Residents butt heads over proposed drug rehab facility in Throgs Neck

Miracle City is a proposed rehab facility at 2800 Bruckner Boulevard has neighbors up in arms, saying they don't want it nearby.

News 12 Staff

May 21, 2019, 4:51 PM

Updated 1,829 days ago

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Miracle City is a proposed rehab facility at 2800 Bruckner Boulevard has neighbors up in arms, saying they don't want it nearby. 
However, the proposed Throgs Neck facility has many who have lost loved ones to addiction rallying for it.
Anthony Trotta lost a son to heroin overdose.
“There’s nothing you can describe in the world like that,” says Trotta.
Trotta says two-and-a-half years ago he was a working father trying to get his son the help he needed to survive.
"Most of these drug programs, once you’re an addict you get put into these drug programs after, but there's nothing for counseling for pre-counseling prior to that,” he says.

Location is something Trotta says could have helped his son, who had to travel to Queens for treatment.

"It’s a battle every day to get them on the straight and to get them to that program,” says Trotta.

Location, however, is something some Throgs Neck natives take the greatest issue with.

Residents protested the center over its proximity to schools, as well as the fear that it could eventually distribute drugs like methadone. 

"That's a separate license and at no time will we be seeking that license,” says Andrea Corson, chief compliance officer.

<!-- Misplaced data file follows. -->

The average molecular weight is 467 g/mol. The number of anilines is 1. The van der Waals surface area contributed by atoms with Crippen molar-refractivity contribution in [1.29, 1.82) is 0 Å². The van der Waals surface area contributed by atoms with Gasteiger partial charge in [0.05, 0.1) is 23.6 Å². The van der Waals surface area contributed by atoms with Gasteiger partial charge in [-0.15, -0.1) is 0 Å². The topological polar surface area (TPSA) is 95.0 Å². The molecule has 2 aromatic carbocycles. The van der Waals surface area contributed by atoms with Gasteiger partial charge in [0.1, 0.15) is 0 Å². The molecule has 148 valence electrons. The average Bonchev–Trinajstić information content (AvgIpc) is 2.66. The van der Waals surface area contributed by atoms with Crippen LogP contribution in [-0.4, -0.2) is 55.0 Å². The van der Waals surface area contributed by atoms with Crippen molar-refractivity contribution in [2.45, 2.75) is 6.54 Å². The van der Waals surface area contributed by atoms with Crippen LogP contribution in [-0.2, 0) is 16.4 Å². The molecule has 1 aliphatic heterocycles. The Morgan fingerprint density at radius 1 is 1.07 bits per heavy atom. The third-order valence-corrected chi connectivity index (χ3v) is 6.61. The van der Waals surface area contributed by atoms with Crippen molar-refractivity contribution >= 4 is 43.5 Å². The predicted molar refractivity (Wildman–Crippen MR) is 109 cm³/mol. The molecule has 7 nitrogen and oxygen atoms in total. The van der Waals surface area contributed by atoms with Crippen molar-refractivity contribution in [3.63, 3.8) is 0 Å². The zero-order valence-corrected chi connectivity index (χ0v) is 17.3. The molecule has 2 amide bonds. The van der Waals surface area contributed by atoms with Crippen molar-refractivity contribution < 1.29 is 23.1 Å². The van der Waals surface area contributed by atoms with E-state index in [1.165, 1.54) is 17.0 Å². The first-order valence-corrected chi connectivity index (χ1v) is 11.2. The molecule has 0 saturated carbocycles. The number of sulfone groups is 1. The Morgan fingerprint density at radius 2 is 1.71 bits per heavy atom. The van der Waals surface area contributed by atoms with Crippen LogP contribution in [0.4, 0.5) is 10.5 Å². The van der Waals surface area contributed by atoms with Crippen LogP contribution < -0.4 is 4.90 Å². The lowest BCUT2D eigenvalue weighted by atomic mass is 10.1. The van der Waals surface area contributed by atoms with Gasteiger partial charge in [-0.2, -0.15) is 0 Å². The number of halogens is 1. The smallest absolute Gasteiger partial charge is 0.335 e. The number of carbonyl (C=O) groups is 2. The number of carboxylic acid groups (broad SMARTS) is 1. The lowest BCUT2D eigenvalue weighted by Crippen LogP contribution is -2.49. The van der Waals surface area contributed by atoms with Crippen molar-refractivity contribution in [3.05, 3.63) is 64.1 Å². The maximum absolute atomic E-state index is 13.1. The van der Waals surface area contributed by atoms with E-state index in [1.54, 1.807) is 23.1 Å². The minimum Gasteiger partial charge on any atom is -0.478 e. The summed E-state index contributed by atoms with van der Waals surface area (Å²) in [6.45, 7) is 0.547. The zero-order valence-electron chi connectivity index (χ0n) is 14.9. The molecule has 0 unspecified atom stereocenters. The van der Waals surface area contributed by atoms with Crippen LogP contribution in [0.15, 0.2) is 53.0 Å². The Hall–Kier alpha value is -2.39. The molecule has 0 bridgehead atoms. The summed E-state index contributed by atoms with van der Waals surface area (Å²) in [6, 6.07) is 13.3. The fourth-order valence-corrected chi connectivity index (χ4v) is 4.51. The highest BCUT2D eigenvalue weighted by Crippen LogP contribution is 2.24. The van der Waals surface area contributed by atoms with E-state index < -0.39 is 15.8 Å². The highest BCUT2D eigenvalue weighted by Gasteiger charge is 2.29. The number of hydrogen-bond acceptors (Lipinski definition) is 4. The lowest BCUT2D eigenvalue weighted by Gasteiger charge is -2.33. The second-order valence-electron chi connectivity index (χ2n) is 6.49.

What they are applying for is an 822-license granted by the state. It shows a separate optional application for stronger prescriptions like methadone, though says some medication administration is required. 

"Everything goes directly to a pharmacy. There is no dispensing or distributing medication on this site,” says Corson.

They say there will be no beds or loitering near schools either.

"A program such as this runs like a doctor’s office, people don't just come in, there's no people roaming the streets or congregating, they come for their sessions and they go home,” says Corson.

A type of appointment parents like Trotta wishes his son could have had.

"Some of it is in memory of him, and I’m doing it to help other kids and other parents to not get to this point where I’m at,” says Trotta.

Miracle City still needs to be approved by state and local agencies before they can file for the 822-license, and that preliminary approval meeting is scheduled for next week.


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